Being sincere is almost always the best option, so I would wait for the next time you meet and put an effort to have a great date with her. Then, close to the end when you are planning the next date, tell her lovingly but firm something in this lines:

"For me punctuality is important and I feel deeply uncomfortable if I have to wait anyone for a long amount of time, specially the person I date. Therefore, as I like you and I want us to enjoy our time together as much as possible, do you think you can try being more punctual next time we meet?".

Enforcing boundaries is always a bit "tense" but it's necessary (and attractive), and this way you let her caringly know that you like her and want to keep dating, but also that you have needs that she needs to fulfil. Whether she decides to cooperate or not (giving her some time to adapt), you'll have your answer.

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    It may even be that she can't make it on time, even if she wants to. I have severe ADHD and this is a problem which has plagued me my whole life. My husband understands that if he absolutely needs me to get somewhere on time he needs to call me when I need to leave and probably do a followup call to make sure I have left. And I, in turn, have learned to respond to his reminders with the gratitude they deserve. Either she can get places on time or not. If not, OP needs to find out sooner rather than later. – Francine DeGrood Taylor Oct 23 '19 at 15:08
  • Hi and welcome to IPS! Please take a minute to read our citation expectations. Answers on IPS need to include some backup in the form of either personal experience or references - could you explain why you think this advice will work, have you used this approach in a similar situation before, or is this something you've seen recommended by someone else? You might find How do I write a good answer? helpful too. – Ælis Oct 23 '19 at 16:39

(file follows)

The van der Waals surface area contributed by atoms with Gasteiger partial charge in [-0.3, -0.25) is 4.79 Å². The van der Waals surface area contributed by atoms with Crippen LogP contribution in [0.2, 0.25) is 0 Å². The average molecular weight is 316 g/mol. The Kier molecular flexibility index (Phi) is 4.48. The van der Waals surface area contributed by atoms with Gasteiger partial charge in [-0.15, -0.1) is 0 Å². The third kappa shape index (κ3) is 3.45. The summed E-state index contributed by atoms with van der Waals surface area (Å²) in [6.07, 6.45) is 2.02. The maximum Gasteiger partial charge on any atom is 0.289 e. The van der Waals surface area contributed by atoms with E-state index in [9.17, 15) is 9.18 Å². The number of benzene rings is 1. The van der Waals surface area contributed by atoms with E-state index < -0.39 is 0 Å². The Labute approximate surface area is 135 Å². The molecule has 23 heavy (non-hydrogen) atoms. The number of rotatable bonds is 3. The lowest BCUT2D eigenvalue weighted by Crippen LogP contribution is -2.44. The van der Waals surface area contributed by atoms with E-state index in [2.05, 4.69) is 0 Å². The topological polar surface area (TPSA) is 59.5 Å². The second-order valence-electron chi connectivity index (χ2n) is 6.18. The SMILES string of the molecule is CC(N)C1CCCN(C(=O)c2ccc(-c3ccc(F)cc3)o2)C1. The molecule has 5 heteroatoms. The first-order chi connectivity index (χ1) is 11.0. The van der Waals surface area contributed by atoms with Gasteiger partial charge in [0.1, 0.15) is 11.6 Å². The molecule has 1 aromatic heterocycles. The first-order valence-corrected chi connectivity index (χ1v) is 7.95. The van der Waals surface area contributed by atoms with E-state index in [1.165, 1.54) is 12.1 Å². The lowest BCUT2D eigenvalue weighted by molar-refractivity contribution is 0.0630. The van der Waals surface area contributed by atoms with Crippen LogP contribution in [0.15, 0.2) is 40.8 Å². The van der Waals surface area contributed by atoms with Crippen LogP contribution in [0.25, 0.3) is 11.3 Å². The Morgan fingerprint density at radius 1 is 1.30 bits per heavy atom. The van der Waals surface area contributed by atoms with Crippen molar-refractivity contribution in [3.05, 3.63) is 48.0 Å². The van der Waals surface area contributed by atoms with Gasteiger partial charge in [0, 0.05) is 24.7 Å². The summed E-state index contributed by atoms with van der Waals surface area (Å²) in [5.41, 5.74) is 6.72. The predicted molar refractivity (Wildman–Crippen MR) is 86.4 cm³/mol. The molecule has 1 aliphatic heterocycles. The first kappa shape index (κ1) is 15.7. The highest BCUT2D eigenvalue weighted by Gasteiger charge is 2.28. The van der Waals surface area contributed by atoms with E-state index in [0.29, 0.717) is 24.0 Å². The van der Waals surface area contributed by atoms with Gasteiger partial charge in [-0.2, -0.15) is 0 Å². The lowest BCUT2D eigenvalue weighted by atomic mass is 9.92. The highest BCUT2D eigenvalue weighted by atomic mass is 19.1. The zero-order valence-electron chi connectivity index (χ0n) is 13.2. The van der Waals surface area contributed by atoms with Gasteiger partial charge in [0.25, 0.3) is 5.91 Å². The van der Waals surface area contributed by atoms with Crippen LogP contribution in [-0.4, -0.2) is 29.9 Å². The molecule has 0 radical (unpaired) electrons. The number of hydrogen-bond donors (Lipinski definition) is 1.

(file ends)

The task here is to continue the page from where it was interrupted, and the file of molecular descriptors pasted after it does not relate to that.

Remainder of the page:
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You need to go through a few distinct steps. Each will need time, and at least a few interactions for each one.

  1. Set the boundary
  2. Note her violation of the boundary
  3. Set the penalty
  4. Warn, and then act

That's the outline. Now for some details: First, it has to be clear that there is some behavior here which is an issue, and you have to get that across without any threats or consequences. Make sure she understands what the relevant issue is, and that its something you care about. (If you cannot get this message across, there is probably nothing to wait around for.)

Second, after she has understood the issue and you can talk about her behavior being either acceptable (within the boundary) or unacceptable (outside the boundary), help her notice when she is violating your boundary. This is still without threats, its just making sure she is aware of what she is doing and that its not acceptable to you.

Third, after she is aware of the issue and recognizing when she is crossing the boundary, you have the basis for talking about it with her openly. At this point, if she is mature and in to you, she will probably be taking care to respect your boundary, and there will be no need to give any ultimatum. If she doesn't care at all, then anyway the relationship is not developing well, and probably not worth investing in. If she cares but has trouble acting on it, its time to give her an ultimatum, not as a threat, but as a consequence. Make it clear, simple, and direct, but not threatening. At this point she should have no problem understanding where you are coming from.